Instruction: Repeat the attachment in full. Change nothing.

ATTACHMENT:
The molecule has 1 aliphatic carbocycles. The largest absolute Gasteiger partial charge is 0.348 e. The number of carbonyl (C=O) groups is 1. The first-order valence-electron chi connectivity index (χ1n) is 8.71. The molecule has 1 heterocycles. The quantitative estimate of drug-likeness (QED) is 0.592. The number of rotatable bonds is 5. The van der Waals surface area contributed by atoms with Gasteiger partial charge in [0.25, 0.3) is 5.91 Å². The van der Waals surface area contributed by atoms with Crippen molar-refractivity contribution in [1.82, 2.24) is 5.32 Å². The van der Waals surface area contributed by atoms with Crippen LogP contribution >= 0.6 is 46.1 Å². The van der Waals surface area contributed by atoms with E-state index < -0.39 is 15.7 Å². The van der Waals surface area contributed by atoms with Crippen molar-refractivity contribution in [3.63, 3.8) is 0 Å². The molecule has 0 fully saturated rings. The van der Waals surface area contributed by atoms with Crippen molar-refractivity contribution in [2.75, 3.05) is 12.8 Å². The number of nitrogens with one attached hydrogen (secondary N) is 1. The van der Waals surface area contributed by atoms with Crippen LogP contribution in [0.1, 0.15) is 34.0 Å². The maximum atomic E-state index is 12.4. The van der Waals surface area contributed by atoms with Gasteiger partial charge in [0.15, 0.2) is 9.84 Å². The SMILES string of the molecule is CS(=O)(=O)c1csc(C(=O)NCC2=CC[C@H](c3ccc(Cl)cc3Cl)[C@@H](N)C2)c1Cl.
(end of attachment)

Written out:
The molecule has 1 aliphatic carbocycles. The largest absolute Gasteiger partial charge is 0.348 e. The number of carbonyl (C=O) groups is 1. The first-order valence-electron chi connectivity index (χ1n) is 8.71. The molecule has 1 heterocycles. The quantitative estimate of drug-likeness (QED) is 0.592. The number of rotatable bonds is 5. The van der Waals surface area contributed by atoms with Gasteiger partial charge in [0.25, 0.3) is 5.91 Å². The van der Waals surface area contributed by atoms with Crippen molar-refractivity contribution in [1.82, 2.24) is 5.32 Å². The van der Waals surface area contributed by atoms with Crippen LogP contribution >= 0.6 is 46.1 Å². The van der Waals surface area contributed by atoms with E-state index < -0.39 is 15.7 Å². The van der Waals surface area contributed by atoms with Crippen molar-refractivity contribution in [3.63, 3.8) is 0 Å². The molecule has 0 fully saturated rings. The van der Waals surface area contributed by atoms with Crippen molar-refractivity contribution in [2.75, 3.05) is 12.8 Å². The number of nitrogens with one attached hydrogen (secondary N) is 1. The van der Waals surface area contributed by atoms with Crippen LogP contribution in [0.1, 0.15) is 34.0 Å². The maximum atomic E-state index is 12.4. The van der Waals surface area contributed by atoms with Gasteiger partial charge in [0.15, 0.2) is 9.84 Å². The SMILES string of the molecule is CS(=O)(=O)c1csc(C(=O)NCC2=CC[C@H](c3ccc(Cl)cc3Cl)[C@@H](N)C2)c1Cl.